Mass spider webs cover flood-affected areas
IT’S NOT JUST THE people of Wagga Wagga who were forced to leave their homes this week.
Thousands of spiders also fled and are now busily re-spinning their webs en masse in grass and bushland along Horse Shoe Road, about 10 minutes’ drive from the centre of the city in south-western NSW.
The tiny spiders, which are up to one centimetre long, belong to the Linyphiidae family.
They are commonly referred to as sheet weavers because of the shape of their webs, or money spiders because of the superstition they bring good fortune if they land on you.
In their quest to move to safer or better ground, the spiders let out individual strings of silk that catch the wind, lifting them up into the air and away.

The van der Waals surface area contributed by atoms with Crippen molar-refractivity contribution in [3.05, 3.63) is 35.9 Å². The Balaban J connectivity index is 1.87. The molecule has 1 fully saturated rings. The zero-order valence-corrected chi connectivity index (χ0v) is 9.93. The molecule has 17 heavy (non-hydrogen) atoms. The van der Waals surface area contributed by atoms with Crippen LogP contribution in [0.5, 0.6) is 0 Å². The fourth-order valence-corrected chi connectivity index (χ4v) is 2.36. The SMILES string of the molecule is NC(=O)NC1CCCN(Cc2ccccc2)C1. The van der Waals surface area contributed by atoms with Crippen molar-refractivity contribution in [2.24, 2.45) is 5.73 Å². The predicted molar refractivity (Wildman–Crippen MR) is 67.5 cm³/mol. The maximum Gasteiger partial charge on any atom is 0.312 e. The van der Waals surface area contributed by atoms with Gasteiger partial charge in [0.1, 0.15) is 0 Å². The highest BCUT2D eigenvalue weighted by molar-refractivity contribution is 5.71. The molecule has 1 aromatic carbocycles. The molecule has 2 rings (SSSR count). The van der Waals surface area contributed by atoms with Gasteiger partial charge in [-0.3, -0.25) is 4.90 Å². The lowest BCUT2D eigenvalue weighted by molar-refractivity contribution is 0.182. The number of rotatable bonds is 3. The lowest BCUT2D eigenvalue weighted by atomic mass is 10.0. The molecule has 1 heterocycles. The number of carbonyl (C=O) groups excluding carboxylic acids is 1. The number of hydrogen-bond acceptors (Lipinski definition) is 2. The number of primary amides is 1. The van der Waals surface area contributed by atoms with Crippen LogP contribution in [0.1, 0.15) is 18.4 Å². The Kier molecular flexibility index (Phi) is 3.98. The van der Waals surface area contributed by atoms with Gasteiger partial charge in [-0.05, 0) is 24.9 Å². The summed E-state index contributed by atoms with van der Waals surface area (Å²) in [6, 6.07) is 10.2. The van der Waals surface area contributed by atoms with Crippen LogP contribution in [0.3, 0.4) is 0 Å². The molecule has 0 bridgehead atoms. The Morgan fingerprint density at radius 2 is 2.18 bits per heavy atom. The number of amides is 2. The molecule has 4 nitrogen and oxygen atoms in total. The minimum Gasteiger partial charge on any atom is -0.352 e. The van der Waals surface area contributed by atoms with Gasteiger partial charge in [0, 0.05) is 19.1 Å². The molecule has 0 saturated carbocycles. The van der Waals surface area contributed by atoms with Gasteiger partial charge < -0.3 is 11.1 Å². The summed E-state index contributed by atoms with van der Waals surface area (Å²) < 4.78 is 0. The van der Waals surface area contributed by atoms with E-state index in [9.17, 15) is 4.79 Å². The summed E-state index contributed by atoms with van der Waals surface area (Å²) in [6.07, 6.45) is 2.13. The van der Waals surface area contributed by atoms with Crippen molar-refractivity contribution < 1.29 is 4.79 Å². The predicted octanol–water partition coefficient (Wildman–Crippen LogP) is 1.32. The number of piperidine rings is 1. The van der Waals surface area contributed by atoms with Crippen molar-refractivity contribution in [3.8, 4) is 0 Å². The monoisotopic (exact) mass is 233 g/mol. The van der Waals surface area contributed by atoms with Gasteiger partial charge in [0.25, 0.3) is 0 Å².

“The behaviour is called ballooning – that is how they disperse”, Graham Milledge, entomology collections manager at the Australian Museum in Sydney said.
Mass spider webs triggered by floods
Flood events typically trigger mass ballooning events.
“They often do it as a way of dispersing and getting into a new area but, in an event like this, they are just trying to escape the floods,” Graham said. “They often land in the same place and that is why you get this large mass of them.”
Graham believes the species is harmless to humans.
The Murrumbidgee river this week threatened to breach levees at Wagga Wagga, in the NSW Riverina region, and thousands were forced from their homes.
The river peaked at 10.56 metres on Tuesday night before dropping to 10.12 metres by 9am (AEDT) on Wednesday morning.